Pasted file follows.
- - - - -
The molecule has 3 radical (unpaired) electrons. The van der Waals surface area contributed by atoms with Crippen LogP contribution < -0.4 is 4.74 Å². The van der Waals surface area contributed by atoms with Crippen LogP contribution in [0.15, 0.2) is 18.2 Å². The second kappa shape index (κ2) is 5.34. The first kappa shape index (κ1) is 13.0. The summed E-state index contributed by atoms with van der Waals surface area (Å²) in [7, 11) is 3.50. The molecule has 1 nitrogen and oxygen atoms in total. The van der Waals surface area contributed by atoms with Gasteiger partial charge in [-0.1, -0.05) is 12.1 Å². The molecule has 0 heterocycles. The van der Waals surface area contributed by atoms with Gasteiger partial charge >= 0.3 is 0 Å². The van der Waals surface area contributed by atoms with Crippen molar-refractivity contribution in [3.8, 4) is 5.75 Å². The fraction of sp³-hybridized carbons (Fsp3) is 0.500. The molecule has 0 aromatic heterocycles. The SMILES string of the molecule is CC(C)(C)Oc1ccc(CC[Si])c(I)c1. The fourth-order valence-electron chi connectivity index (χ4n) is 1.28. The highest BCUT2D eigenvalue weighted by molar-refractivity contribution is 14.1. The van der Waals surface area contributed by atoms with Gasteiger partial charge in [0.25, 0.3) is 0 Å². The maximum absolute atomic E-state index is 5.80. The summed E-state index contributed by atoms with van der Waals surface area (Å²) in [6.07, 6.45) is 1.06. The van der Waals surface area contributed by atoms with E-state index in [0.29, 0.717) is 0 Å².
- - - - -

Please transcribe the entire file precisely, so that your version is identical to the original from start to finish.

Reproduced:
The molecule has 3 radical (unpaired) electrons. The van der Waals surface area contributed by atoms with Crippen LogP contribution < -0.4 is 4.74 Å². The van der Waals surface area contributed by atoms with Crippen LogP contribution in [0.15, 0.2) is 18.2 Å². The second kappa shape index (κ2) is 5.34. The first kappa shape index (κ1) is 13.0. The summed E-state index contributed by atoms with van der Waals surface area (Å²) in [7, 11) is 3.50. The molecule has 1 nitrogen and oxygen atoms in total. The van der Waals surface area contributed by atoms with Gasteiger partial charge in [-0.1, -0.05) is 12.1 Å². The molecule has 0 heterocycles. The van der Waals surface area contributed by atoms with Gasteiger partial charge >= 0.3 is 0 Å². The van der Waals surface area contributed by atoms with Crippen molar-refractivity contribution in [3.8, 4) is 5.75 Å². The fraction of sp³-hybridized carbons (Fsp3) is 0.500. The molecule has 0 aromatic heterocycles. The SMILES string of the molecule is CC(C)(C)Oc1ccc(CC[Si])c(I)c1. The fourth-order valence-electron chi connectivity index (χ4n) is 1.28. The highest BCUT2D eigenvalue weighted by molar-refractivity contribution is 14.1. The van der Waals surface area contributed by atoms with Gasteiger partial charge in [0.25, 0.3) is 0 Å². The maximum absolute atomic E-state index is 5.80. The summed E-state index contributed by atoms with van der Waals surface area (Å²) in [6.07, 6.45) is 1.06. The van der Waals surface area contributed by atoms with E-state index in [0.29, 0.717) is 0 Å².